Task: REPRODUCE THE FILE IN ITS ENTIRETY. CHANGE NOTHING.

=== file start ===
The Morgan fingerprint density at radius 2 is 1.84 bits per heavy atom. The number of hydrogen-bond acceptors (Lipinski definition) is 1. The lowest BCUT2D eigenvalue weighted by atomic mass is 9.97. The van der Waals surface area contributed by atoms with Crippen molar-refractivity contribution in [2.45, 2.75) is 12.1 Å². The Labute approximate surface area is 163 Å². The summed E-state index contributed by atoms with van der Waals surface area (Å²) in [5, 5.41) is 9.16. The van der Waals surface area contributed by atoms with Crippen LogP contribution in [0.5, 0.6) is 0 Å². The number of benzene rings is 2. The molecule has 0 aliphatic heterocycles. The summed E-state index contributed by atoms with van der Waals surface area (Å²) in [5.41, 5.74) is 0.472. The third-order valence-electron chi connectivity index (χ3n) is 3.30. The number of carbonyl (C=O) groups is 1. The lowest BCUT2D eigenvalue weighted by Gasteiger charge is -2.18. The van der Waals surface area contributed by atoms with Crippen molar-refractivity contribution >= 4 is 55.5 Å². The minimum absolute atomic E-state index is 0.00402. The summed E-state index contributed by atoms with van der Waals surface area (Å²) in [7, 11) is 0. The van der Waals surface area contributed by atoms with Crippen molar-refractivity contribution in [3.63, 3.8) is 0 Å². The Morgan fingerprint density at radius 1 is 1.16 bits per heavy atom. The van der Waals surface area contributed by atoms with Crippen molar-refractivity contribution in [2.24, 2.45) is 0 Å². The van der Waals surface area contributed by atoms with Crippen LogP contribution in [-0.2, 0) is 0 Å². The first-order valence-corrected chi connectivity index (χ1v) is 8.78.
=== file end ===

The Morgan fingerprint density at radius 2 is 1.84 bits per heavy atom. The number of hydrogen-bond acceptors (Lipinski definition) is 1. The lowest BCUT2D eigenvalue weighted by atomic mass is 9.97. The van der Waals surface area contributed by atoms with Crippen molar-refractivity contribution in [2.45, 2.75) is 12.1 Å². The Labute approximate surface area is 163 Å². The summed E-state index contributed by atoms with van der Waals surface area (Å²) in [5, 5.41) is 9.16. The van der Waals surface area contributed by atoms with Crippen LogP contribution in [0.5, 0.6) is 0 Å². The number of benzene rings is 2. The molecule has 0 aliphatic heterocycles. The summed E-state index contributed by atoms with van der Waals surface area (Å²) in [5.41, 5.74) is 0.472. The third-order valence-electron chi connectivity index (χ3n) is 3.30. The number of carbonyl (C=O) groups is 1. The lowest BCUT2D eigenvalue weighted by Gasteiger charge is -2.18. The van der Waals surface area contributed by atoms with Crippen molar-refractivity contribution >= 4 is 55.5 Å². The minimum absolute atomic E-state index is 0.00402. The summed E-state index contributed by atoms with van der Waals surface area (Å²) in [7, 11) is 0. The van der Waals surface area contributed by atoms with Crippen molar-refractivity contribution in [3.63, 3.8) is 0 Å². The Morgan fingerprint density at radius 1 is 1.16 bits per heavy atom. The van der Waals surface area contributed by atoms with Crippen molar-refractivity contribution in [2.24, 2.45) is 0 Å². The van der Waals surface area contributed by atoms with Crippen LogP contribution in [-0.2, 0) is 0 Å². The first-order valence-corrected chi connectivity index (χ1v) is 8.78.